IiiC Nonbinary vs. Binary DNN Equalization
We compare DNN and LSTM with classical machine learning methods, specifically, linear discriminant analysis (LDA), naïve Bayes (NB), quadratic discriminant analysis (QDA), and SVM. For multiclass SVM, we use onevsone rule with linear kernel as it worked best among several variants such as onevsall and polynomial kernel. The DNN weight is trained by Adam with a dropout ratio of and a batch size of symbols to minimize a sum of softmax crossentropy loss across all labels, using approximately training symbols. Figs. 6, 7, and 8 show the Q factor versus launch power of DP4QAM, DP16QAM, and DP64QAM, respectively, for , , and spans times km fiber configurations. It is observed that DNN can offer the best performance among other methods, achieving greater than dB gain over LE in highly nonlinear regimes. More importantly, the conventional DNN with nonbinary softmax crossentropy does not perform well for highorder QAMs. It suggests that DNN equalizers using BCE loss function has a great advantage not only for BICM compatibility but also for highorder QAM scalability.
Iv Neural Turbo Equalization: DNNTEQ
Iva Nested Residual Network Architecture
Fig. 9 shows the architecture of our turbo DNN equalizer, which feeds distorted DPQAM signals over consecutive tap symbols to generate softdecision LLR values for FEC decoding. The major extension from conventional DNN lies in the input layer which takes a priori (APR) side information along with DPQAM symbols. The APR side information comes from FEC decoder representing intermediate softdecision LLRs in run time. For efficient DNN training, the APR values having mutual information of
are synthetically generated via a Gaussian distribution following
where is an original bit and with being ten Brink’s Jinverse function [52], instead of considering a particular FEC decoder feedback.The last layer has two branches, i.e., extrinsic (EXT) output and a posterioriprobability (APP) output, which uses a skip connection from the input layer to sum up EXT and APR at a target symbol. This nested residual network tries to train extrinsic message passing for TEQ realization. It was found that learning DNN model to minimize APP crossentropy loss does not always minimize EXT crossentropy loss accordingly, and vice versa. In order to keep both APP and EXT outputs reliable, we use a maxpooling layer following sigmoid crossentropy loss.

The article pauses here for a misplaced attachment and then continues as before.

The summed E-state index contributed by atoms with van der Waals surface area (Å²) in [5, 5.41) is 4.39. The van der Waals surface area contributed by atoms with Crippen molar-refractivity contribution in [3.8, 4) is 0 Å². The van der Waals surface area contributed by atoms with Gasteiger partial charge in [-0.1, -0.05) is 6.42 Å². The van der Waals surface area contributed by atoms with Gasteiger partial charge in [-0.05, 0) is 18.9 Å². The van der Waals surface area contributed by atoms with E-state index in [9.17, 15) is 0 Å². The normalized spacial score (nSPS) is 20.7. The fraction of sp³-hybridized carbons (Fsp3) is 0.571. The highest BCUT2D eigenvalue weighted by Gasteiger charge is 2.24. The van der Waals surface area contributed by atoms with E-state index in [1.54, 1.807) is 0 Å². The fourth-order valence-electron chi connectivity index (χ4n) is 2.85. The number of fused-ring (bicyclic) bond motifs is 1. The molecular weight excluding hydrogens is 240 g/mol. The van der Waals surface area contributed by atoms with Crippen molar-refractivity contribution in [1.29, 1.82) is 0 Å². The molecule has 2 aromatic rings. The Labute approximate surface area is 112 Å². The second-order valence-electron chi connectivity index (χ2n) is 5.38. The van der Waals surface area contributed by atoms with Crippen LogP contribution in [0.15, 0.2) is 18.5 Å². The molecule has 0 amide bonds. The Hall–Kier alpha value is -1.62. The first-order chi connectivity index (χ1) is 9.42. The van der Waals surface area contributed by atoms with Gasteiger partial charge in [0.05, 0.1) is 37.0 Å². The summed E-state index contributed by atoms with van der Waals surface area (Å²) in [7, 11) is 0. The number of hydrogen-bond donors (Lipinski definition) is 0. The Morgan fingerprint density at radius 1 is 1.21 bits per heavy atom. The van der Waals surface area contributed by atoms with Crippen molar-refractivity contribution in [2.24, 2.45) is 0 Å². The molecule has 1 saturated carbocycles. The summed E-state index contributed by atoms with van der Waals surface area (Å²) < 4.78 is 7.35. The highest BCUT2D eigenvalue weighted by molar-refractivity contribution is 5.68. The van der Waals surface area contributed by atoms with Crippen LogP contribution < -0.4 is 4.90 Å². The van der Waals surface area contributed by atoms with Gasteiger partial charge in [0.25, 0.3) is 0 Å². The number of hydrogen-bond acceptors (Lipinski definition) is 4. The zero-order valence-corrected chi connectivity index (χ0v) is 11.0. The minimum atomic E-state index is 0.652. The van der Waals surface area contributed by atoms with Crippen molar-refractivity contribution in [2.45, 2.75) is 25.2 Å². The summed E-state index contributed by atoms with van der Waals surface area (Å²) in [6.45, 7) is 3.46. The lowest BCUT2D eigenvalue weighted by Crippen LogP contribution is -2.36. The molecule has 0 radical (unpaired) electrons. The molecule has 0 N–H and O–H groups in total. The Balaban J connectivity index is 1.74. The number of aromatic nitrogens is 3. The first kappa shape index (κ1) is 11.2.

The DNN uses four hidden layers, each of which consists of batch normalization, ReLU activation, and a fullyconnected linear layer with skip connections and % dropout for neuron nodes. The DNN is trained with Adam for a minibatch size of symbols to minimize the worst sigmoid crossentropy losses between APP and EXT outputs, using training datasets of approximately symbols. An early stopping with a patience of is carried out up to a maximum of epochs.
IvB EXIT Chart Analysis
Fig. 10 shows the EXIT chart of DNNTEQ given LLRs having a certain mutual information from the FEC decoder. It is clearly observed that the DNN outputs can be greatly improved by feeding in the FEC softdecision. An almost linear slope towards in EXIT curve is achieved, implying that crossentropy loss is mitigated linearly with FEC feedback reliability. This steep slope in the EXIT curve of DNNTEQ can eventually make a significant improvement in LDPC decoding performance, as shown in Fig. 11, where we present the decoding trajectory between the variablenode decoder (VND) and the checknode decoder (CND) in the LDPC decoder. Here, we use a combined EXIT chart [52] of DNNTEQ and LDPC decoder, for DP16QAM 16span DM links at dBm launch power and DVBS2 LDPC codes with a code rate of . As shown, the conventional DNN equalizer without FEC feedback requires a large number of decoder iterations to reach an errorfree mutual information of . Whereas for DNNTEQ, we can open up an EXIT tunnel between VND and CND curves, that leads to a considerable acceleration of the decoder convergence to reach errorfree condition within only a few iterations.
IvC BER Performance